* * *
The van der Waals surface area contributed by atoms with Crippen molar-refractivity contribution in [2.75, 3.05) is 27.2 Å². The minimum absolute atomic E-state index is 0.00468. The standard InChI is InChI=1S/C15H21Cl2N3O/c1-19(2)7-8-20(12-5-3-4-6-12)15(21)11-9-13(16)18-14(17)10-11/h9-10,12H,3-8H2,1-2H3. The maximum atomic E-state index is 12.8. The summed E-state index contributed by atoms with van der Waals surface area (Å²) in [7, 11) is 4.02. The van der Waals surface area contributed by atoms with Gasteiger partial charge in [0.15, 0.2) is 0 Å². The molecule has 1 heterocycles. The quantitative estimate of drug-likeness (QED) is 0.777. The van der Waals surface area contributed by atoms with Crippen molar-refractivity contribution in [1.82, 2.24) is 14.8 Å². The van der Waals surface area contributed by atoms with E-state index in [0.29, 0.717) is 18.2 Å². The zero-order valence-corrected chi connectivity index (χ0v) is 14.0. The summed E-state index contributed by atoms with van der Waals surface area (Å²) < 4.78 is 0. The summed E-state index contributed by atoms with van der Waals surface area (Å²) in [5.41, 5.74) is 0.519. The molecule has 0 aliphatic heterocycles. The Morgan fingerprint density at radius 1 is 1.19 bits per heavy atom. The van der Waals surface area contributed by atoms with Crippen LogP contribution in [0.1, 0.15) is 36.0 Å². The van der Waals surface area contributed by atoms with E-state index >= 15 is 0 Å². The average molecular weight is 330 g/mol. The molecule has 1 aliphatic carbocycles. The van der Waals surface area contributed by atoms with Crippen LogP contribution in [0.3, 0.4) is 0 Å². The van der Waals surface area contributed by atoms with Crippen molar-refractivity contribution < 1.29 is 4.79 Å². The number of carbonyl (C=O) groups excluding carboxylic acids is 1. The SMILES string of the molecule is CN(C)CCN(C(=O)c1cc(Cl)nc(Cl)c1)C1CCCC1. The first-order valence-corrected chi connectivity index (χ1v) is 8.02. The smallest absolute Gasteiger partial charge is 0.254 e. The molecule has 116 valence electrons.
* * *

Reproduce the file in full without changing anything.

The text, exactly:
The van der Waals surface area contributed by atoms with Crippen molar-refractivity contribution in [2.75, 3.05) is 27.2 Å². The minimum absolute atomic E-state index is 0.00468. The standard InChI is InChI=1S/C15H21Cl2N3O/c1-19(2)7-8-20(12-5-3-4-6-12)15(21)11-9-13(16)18-14(17)10-11/h9-10,12H,3-8H2,1-2H3. The maximum atomic E-state index is 12.8. The summed E-state index contributed by atoms with van der Waals surface area (Å²) in [7, 11) is 4.02. The van der Waals surface area contributed by atoms with Gasteiger partial charge in [0.15, 0.2) is 0 Å². The molecule has 1 heterocycles. The quantitative estimate of drug-likeness (QED) is 0.777. The van der Waals surface area contributed by atoms with Crippen molar-refractivity contribution in [1.82, 2.24) is 14.8 Å². The van der Waals surface area contributed by atoms with E-state index in [0.29, 0.717) is 18.2 Å². The zero-order valence-corrected chi connectivity index (χ0v) is 14.0. The summed E-state index contributed by atoms with van der Waals surface area (Å²) < 4.78 is 0. The summed E-state index contributed by atoms with van der Waals surface area (Å²) in [5.41, 5.74) is 0.519. The molecule has 0 aliphatic heterocycles. The Morgan fingerprint density at radius 1 is 1.19 bits per heavy atom. The van der Waals surface area contributed by atoms with Crippen LogP contribution in [0.1, 0.15) is 36.0 Å². The van der Waals surface area contributed by atoms with E-state index >= 15 is 0 Å². The average molecular weight is 330 g/mol. The molecule has 1 aliphatic carbocycles. The van der Waals surface area contributed by atoms with Crippen LogP contribution in [0.3, 0.4) is 0 Å². The van der Waals surface area contributed by atoms with Crippen molar-refractivity contribution < 1.29 is 4.79 Å². The number of carbonyl (C=O) groups excluding carboxylic acids is 1. The SMILES string of the molecule is CN(C)CCN(C(=O)c1cc(Cl)nc(Cl)c1)C1CCCC1. The first-order valence-corrected chi connectivity index (χ1v) is 8.02. The smallest absolute Gasteiger partial charge is 0.254 e. The molecule has 116 valence electrons.